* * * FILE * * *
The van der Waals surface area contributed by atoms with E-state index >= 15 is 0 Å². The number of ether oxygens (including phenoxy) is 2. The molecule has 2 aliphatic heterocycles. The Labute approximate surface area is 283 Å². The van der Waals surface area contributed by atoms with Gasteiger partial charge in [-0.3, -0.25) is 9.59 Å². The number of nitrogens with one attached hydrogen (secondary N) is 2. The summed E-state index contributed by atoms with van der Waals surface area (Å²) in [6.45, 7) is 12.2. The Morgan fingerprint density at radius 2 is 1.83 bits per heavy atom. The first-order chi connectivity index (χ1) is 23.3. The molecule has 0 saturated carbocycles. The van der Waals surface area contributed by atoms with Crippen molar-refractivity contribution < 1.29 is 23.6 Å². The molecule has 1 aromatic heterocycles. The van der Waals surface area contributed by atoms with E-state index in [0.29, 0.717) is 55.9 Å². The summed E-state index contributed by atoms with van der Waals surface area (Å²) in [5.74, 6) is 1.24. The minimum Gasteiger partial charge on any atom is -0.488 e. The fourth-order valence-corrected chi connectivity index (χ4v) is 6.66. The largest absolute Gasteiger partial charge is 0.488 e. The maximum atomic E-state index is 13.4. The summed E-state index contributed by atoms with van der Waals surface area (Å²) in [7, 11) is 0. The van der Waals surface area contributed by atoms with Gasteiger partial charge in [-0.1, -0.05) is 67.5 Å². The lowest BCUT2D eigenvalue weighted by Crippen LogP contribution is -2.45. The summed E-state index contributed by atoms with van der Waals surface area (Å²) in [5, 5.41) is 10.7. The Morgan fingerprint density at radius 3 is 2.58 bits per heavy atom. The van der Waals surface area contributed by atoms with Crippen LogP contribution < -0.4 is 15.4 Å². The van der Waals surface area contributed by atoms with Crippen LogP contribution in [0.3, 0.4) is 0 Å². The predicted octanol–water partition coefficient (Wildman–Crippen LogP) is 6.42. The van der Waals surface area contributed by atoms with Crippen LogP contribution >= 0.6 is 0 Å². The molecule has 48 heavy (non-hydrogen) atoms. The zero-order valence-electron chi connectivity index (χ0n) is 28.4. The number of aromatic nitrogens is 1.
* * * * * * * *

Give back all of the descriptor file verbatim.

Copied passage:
The van der Waals surface area contributed by atoms with E-state index >= 15 is 0 Å². The number of ether oxygens (including phenoxy) is 2. The molecule has 2 aliphatic heterocycles. The Labute approximate surface area is 283 Å². The van der Waals surface area contributed by atoms with Gasteiger partial charge in [-0.3, -0.25) is 9.59 Å². The number of nitrogens with one attached hydrogen (secondary N) is 2. The summed E-state index contributed by atoms with van der Waals surface area (Å²) in [6.45, 7) is 12.2. The Morgan fingerprint density at radius 2 is 1.83 bits per heavy atom. The first-order chi connectivity index (χ1) is 23.3. The molecule has 0 saturated carbocycles. The van der Waals surface area contributed by atoms with Crippen molar-refractivity contribution < 1.29 is 23.6 Å². The molecule has 1 aromatic heterocycles. The van der Waals surface area contributed by atoms with E-state index in [0.29, 0.717) is 55.9 Å². The summed E-state index contributed by atoms with van der Waals surface area (Å²) in [5.74, 6) is 1.24. The minimum Gasteiger partial charge on any atom is -0.488 e. The fourth-order valence-corrected chi connectivity index (χ4v) is 6.66. The largest absolute Gasteiger partial charge is 0.488 e. The maximum atomic E-state index is 13.4. The summed E-state index contributed by atoms with van der Waals surface area (Å²) in [7, 11) is 0. The van der Waals surface area contributed by atoms with Gasteiger partial charge in [-0.1, -0.05) is 67.5 Å². The lowest BCUT2D eigenvalue weighted by Crippen LogP contribution is -2.45. The summed E-state index contributed by atoms with van der Waals surface area (Å²) in [5, 5.41) is 10.7. The Morgan fingerprint density at radius 3 is 2.58 bits per heavy atom. The van der Waals surface area contributed by atoms with Crippen LogP contribution < -0.4 is 15.4 Å². The van der Waals surface area contributed by atoms with Crippen LogP contribution in [0.3, 0.4) is 0 Å². The predicted octanol–water partition coefficient (Wildman–Crippen LogP) is 6.42. The van der Waals surface area contributed by atoms with Crippen LogP contribution >= 0.6 is 0 Å². The molecule has 48 heavy (non-hydrogen) atoms. The zero-order valence-electron chi connectivity index (χ0n) is 28.4. The number of aromatic nitrogens is 1.